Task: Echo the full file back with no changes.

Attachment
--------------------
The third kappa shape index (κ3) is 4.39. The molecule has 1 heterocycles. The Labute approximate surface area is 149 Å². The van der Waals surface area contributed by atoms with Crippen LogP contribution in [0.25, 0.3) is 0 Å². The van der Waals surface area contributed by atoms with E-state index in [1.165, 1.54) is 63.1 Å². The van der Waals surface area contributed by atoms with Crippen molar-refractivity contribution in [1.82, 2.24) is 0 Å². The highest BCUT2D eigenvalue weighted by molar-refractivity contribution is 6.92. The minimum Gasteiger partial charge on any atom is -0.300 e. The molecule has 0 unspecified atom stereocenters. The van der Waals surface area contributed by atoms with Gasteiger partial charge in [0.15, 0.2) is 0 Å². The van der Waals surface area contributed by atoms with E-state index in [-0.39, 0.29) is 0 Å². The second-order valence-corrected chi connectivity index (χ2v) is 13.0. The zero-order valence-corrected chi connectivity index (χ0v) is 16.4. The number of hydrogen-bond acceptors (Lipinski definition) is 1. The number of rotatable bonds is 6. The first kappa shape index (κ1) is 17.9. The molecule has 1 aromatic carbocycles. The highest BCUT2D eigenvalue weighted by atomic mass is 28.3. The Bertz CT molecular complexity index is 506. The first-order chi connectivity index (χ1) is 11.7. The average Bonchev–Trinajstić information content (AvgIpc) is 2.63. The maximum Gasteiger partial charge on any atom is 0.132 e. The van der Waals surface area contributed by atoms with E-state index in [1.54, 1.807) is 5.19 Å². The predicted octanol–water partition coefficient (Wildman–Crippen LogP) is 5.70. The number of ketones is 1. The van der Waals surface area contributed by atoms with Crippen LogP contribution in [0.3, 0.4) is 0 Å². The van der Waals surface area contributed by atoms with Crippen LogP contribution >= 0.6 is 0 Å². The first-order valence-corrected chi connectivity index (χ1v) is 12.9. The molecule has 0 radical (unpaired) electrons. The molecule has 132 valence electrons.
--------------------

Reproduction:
The third kappa shape index (κ3) is 4.39. The molecule has 1 heterocycles. The Labute approximate surface area is 149 Å². The van der Waals surface area contributed by atoms with Crippen LogP contribution in [0.25, 0.3) is 0 Å². The van der Waals surface area contributed by atoms with E-state index in [1.165, 1.54) is 63.1 Å². The van der Waals surface area contributed by atoms with Crippen molar-refractivity contribution in [1.82, 2.24) is 0 Å². The highest BCUT2D eigenvalue weighted by molar-refractivity contribution is 6.92. The minimum Gasteiger partial charge on any atom is -0.300 e. The molecule has 0 unspecified atom stereocenters. The van der Waals surface area contributed by atoms with Gasteiger partial charge in [0.15, 0.2) is 0 Å². The van der Waals surface area contributed by atoms with E-state index in [-0.39, 0.29) is 0 Å². The second-order valence-corrected chi connectivity index (χ2v) is 13.0. The zero-order valence-corrected chi connectivity index (χ0v) is 16.4. The number of hydrogen-bond acceptors (Lipinski definition) is 1. The number of rotatable bonds is 6. The first kappa shape index (κ1) is 17.9. The molecule has 1 aromatic carbocycles. The highest BCUT2D eigenvalue weighted by atomic mass is 28.3. The Bertz CT molecular complexity index is 506. The first-order chi connectivity index (χ1) is 11.7. The average Bonchev–Trinajstić information content (AvgIpc) is 2.63. The maximum Gasteiger partial charge on any atom is 0.132 e. The van der Waals surface area contributed by atoms with E-state index in [1.54, 1.807) is 5.19 Å². The predicted octanol–water partition coefficient (Wildman–Crippen LogP) is 5.70. The number of ketones is 1. The van der Waals surface area contributed by atoms with Crippen LogP contribution in [0.3, 0.4) is 0 Å². The van der Waals surface area contributed by atoms with Crippen LogP contribution >= 0.6 is 0 Å². The first-order valence-corrected chi connectivity index (χ1v) is 12.9. The molecule has 0 radical (unpaired) electrons. The molecule has 132 valence electrons.